YGG: The Last Emerging Market
Creating the next America in the cloud: the final frontier in many ways
“ I am tormented with an everlasting itch for things remote. I love to sail forbidden seas.”
- Herman Melville
The last century was unquestionably a story of globalization – the tide and ebb of ideas, capital, and people between nations. Like all momentous narratives, it had an abrupt climax in the summer of 1914 and a gradual, yet storied rise after the end of the Second World War. Unexpectedly, the latter half of the 20th century saw globalization’s zenith, immediately the universe widened and markets across Asia, Eastern Europe, South America, and the Middle East began to reach levels of economic prosperity their ancestors had only imagined.
This transformation was so revolutionary in Asia, namely Hong Kong, Singapore, South Korea and Taiwan, that investors dubbed them the Asian Tigers for their roaring, and seemingly limitless, runaway growth. In a few generations, these economies emerged from primarily agricultural hubs into bastions of economic potential: Taiwan’s TSMC produces the most efficient computer chips – TSMC and South Korea’s largest Chaebol, Samsung, control over 70 percent of the world’s foundry market.
Before the interference of the CCP, Hong Kong was the jewel of the east, rivalling New York in all its financial and artistic glory; Singapore is perhaps the most remarkable growth story of all-time, starting off as a wayward island after independence to now controlling the Port of Singapore, the world’s busiest seaport. Today, the International Monetary Fund includes the Asian Tigers in its collection of the 35 most advanced countries today.
But, the tide of globalization, as all tides do, soon ebbed once more. If Covid-19 forced the once bustling metropolises of developed countries to a grinding halt, then the urban centers of the developing world were decimated. Suddenly, the lauded benefits of globalization submerged into nightmares – supply chains were destroyed beyond repair and import-driven economies, like many of the formerly mentioned emerging markets, were shuttered. What were the citizens of these markets to do – was this finally the end of globalization?
Out of desperation, they turned to the last emerging market they had access to, the only one that had been both untouched by the coronavirus and that was antifragile to the concerns of their calamitous reality: the metaverse. As players naturally had more time, they began to scour the web looking for what they thought was entertainment. Instead, they found their next mode of employment, one that would be far better than any job they had ever had before, in a game that resembled the toys of their youth but which transformed their lives beyond their wildest dreams.
During this time, Axie Infinity, a game created by the studio Sky Maxis, first saw its user base in the Philippines skyrocket as players realized that farming Axie’s in-game rewards, smooth love potion (SLP), would exceed the wages they would have made from their jobs, most of which were lost during the pandemic. In a moment, as invention and necessity finally wed, the narrative entirely shifted – cryptocurrency wasn’t a tool for idle speculation, rather the combination of gaming and NFTs rescued citizens from pugnacious governments and wayward politicians who were determined to inflate away their lifelong savings. Now, they had a way to accrue savings – assets – that grew in line with inflation. For many, the promised oasis of financial security was a reality and it was all because of NFT gaming.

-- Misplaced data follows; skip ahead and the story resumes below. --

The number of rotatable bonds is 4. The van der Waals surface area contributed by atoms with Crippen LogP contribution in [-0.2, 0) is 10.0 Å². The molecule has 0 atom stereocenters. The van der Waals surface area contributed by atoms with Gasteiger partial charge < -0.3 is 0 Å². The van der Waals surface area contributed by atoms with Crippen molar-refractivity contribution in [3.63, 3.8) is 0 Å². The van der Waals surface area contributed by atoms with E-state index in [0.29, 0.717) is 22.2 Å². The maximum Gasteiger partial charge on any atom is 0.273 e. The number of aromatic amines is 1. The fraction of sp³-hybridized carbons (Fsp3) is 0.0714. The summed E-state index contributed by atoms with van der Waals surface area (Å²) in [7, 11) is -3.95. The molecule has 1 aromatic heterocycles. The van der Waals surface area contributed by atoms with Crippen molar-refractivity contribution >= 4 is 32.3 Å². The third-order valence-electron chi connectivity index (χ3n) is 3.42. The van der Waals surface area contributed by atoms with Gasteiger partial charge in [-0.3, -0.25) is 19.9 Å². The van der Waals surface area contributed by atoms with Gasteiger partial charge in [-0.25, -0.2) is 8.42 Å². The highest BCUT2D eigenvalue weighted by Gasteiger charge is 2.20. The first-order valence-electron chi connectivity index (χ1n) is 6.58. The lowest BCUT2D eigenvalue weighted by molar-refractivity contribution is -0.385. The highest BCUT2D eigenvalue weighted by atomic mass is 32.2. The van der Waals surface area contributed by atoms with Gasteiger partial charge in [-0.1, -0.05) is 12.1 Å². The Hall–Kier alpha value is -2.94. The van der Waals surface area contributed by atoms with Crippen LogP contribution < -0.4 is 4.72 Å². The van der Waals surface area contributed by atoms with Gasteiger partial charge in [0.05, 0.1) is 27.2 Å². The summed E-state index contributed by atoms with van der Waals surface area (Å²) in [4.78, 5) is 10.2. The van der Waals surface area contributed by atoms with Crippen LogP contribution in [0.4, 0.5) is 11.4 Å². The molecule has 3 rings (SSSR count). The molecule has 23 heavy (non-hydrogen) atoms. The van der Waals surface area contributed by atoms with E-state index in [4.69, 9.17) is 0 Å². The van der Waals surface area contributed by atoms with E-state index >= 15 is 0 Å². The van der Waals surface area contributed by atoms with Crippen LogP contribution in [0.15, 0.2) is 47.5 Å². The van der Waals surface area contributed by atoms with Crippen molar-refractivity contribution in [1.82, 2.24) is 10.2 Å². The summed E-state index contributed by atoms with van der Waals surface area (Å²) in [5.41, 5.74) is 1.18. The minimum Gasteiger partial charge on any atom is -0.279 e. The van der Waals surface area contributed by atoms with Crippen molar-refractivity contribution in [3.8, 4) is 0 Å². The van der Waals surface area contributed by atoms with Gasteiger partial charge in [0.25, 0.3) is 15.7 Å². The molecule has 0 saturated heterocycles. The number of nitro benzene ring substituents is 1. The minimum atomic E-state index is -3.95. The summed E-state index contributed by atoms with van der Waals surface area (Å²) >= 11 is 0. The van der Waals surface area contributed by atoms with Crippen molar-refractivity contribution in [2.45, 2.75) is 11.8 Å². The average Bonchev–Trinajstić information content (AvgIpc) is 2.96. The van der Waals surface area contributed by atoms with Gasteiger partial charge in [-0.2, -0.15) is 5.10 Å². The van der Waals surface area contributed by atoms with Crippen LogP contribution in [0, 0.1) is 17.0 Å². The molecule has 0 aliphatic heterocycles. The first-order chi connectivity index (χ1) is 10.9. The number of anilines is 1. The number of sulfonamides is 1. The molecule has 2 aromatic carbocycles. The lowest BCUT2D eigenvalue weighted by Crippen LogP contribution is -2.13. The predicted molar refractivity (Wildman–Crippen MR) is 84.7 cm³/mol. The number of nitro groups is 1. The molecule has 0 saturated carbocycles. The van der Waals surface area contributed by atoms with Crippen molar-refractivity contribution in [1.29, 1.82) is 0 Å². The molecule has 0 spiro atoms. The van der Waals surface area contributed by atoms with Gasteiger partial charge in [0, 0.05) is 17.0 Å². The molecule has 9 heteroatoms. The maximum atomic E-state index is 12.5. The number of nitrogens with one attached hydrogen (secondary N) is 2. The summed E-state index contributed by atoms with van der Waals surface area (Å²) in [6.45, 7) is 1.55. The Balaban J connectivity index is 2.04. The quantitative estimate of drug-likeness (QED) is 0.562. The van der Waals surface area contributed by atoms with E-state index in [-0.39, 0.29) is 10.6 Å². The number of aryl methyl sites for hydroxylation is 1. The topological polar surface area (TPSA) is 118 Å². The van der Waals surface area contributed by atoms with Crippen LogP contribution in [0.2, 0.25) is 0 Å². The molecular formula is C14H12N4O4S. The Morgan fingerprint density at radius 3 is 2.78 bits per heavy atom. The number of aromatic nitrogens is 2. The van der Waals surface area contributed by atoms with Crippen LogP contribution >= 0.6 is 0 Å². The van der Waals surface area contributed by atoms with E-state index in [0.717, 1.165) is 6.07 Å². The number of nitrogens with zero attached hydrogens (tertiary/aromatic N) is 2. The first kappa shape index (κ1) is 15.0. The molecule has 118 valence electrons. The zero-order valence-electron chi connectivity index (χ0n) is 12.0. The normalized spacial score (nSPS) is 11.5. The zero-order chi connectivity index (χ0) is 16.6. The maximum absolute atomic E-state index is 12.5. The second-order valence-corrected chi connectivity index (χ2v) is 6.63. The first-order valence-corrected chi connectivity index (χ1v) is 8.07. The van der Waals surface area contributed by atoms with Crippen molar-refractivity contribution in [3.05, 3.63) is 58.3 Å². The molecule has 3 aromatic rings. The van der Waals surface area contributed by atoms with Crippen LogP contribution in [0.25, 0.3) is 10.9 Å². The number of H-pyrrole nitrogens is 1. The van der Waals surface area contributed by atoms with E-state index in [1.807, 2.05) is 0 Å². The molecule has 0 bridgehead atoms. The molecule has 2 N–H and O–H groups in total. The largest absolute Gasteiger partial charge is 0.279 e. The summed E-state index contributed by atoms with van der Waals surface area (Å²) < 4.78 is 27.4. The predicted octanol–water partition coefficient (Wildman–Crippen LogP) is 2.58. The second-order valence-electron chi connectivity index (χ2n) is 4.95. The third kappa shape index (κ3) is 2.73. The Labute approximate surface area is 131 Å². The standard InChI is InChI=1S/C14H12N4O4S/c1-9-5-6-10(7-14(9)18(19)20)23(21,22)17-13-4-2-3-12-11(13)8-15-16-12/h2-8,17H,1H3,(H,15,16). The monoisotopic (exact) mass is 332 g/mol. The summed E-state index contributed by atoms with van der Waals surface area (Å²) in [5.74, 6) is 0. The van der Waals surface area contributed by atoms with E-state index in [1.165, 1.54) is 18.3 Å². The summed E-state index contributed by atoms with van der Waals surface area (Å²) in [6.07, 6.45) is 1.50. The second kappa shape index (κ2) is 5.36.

Indeed, Axie and its otherworldly growth was the culmination of tailwinds that had been growing in intensity for years. This past decade of crypto started with tokens, but the potential for community participation in crypto is much larger and is merely scraping the surface of what’s possible for crypto in emerging markets. Yield Guild Games, the premier play-to-earn gaming guild, is leading this charge. And this coming decade will see the marriage of NFTs and crypto through YGG, creating a new market where anyone can participate in a project simply by exchanging time for assets, rather than for fiat.
Assets are the future
Why is this important? Citizens of emerging markets are subject to licentious currency manipulation, preventing them from accruing wealth in any real sense. Any money they’ve saved is eventually washed away by the tide of hyperinflation. In another sense, $1 twenty years ago is roughly equal to $1.60 today. The technocrats of America and the EU can’t tame inflation: The writing on the wall is clear – the leviathan of inflation is a universal calamity that affects us all, not just developing nations.